David Senden – The Many Differences Among Millennials


March 12, 2015

IRVINE, CA—The older members of the Millennial generation are beginning to have families, which is shifting their priorities. This is a wakeup call for the commercial real estate industry, David Senden, a principal with KTGY Group Inc., tells GlobeSt.com exclusively.

Millennials are having children,” says Senden. “The leading edge of this generation is in their mid-30s. Their careers are in full swing, and babies are here. No longer is the latest coffee shop or nightclub on their mind; rather, now it’s all about schools, parks and having the space to raise a family.”

For most, the inner city is not the place to be, Senden says. “It’s not because they don’t want to; it’s because it’s just too hard. Even though they may enjoy a short commute, have an established group of friends and really like their neighborhood, nobody is designing child-friendly places in the downtown core—amenities are designed for the pre-child days. It’s a lounge and a pool party, when what this group of Millennials really need is a crafts room and a splash park. It is a bar, when they really want yogurt. Developers say people with kids don’t want to live downtown—I think they are making it a self-fulfilling prophecy.”

Senden also says designing for Millennials is complicated because it’s becoming increasingly difficult to lump all Millennials into one group. “They’re a diverse lot. Branders and marketers have been trying to throw a rope around this group for years, but there are 85 million of them, and like America, it’s a melting pot of cultures, desires and economic backgrounds—not to mention ages.”

If you lump Millennials or Gen Y into one big group, you do so with some risk, Senden says. “The leading edge of this generation is having children, but the trailing edge is entering high school. It makes sense to break this group into more pieces. Simply saying we’re designing for Gen Y misses the nuances that make up the largest generation in US history.”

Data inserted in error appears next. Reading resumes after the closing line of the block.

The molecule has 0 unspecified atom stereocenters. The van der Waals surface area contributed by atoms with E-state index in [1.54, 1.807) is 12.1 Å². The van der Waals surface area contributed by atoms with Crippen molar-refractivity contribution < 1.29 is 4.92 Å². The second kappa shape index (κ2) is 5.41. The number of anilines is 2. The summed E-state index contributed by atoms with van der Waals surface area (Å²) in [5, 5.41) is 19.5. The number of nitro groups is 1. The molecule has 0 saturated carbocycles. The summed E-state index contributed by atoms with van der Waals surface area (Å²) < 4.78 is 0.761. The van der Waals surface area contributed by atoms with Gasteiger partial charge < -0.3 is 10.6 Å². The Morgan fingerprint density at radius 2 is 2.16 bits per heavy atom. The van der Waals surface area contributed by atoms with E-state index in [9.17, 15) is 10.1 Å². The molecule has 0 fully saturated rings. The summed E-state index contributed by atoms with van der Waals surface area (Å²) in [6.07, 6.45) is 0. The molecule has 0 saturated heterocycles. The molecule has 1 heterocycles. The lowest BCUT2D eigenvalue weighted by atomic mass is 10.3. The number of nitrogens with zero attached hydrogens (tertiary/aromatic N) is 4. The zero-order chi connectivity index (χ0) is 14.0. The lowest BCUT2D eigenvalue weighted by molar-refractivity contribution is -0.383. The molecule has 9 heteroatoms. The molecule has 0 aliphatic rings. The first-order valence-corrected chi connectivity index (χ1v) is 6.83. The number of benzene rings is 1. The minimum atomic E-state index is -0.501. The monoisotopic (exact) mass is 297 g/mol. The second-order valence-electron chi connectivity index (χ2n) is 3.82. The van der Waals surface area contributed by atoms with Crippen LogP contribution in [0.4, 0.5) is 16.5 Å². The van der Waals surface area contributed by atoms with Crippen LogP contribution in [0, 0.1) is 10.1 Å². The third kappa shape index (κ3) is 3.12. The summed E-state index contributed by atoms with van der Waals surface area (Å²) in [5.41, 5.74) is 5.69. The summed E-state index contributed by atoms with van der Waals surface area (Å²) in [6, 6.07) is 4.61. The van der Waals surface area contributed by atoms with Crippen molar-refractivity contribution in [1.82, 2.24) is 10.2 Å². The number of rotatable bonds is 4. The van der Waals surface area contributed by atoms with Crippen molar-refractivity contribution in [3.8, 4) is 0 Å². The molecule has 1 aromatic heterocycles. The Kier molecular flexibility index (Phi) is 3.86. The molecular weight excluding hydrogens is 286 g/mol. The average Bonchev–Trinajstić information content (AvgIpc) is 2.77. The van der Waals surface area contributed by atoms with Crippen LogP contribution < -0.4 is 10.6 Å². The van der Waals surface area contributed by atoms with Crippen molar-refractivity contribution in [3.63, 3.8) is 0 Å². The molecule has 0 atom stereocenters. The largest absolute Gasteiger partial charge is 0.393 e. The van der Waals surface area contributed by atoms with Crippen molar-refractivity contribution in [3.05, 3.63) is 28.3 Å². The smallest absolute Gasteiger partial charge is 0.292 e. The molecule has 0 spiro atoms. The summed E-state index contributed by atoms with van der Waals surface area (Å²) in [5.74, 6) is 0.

For several years, residential developments that have had Millennials as their target actually were targeting only one group within the Millennial generation, Senden adds. “They were targeting what we call ‘urban professionals’: college graduates that were looking for an urban lifestyle and had some disposable income to afford high rents and still eat at restaurants and socialize in bars and coffee shops.”

However, over the last 10 years, some of those partying fresh graduates have gotten married, had kids and settled down. So Senden asks, “Who’s designing for them? And, what about the group who would rather live in the suburbs in which they grew up? Research shows there are a lot of them.”

Senden also asks, “What about the Millennial children who will live with their parents well into adulthood because of economics or cultural preference? If you look closely, Gen Y consists of more than just partying kids who want a resort environment or nightclubbing lifestyle.”

There is little talk about Millennials that live with their parents by choice, Senden says. Many people assume that if a grown child lives with parents after college, there has been some sort of failure. “There is a growing segment of the population for which that is simply not true. In fact, in many parts of the world, ‘normal’ is multiple generations living under one roof. That ‘normal’ has come to the US. It is time to realize that multi-generational housing is a choice, and housing designed to meet the needs of Gen-Yers and their parents living together is a niche market that is often ignored, but growing.”

According to Senden, these families need more bedrooms, larger living spaces and ways to create privacy within the home. Houses that feature multiple bedroom suites that can be self-contained sanctuaries within the home are optimal. “It is important to provide dining rooms and kitchens that can accommodate larger gatherings.”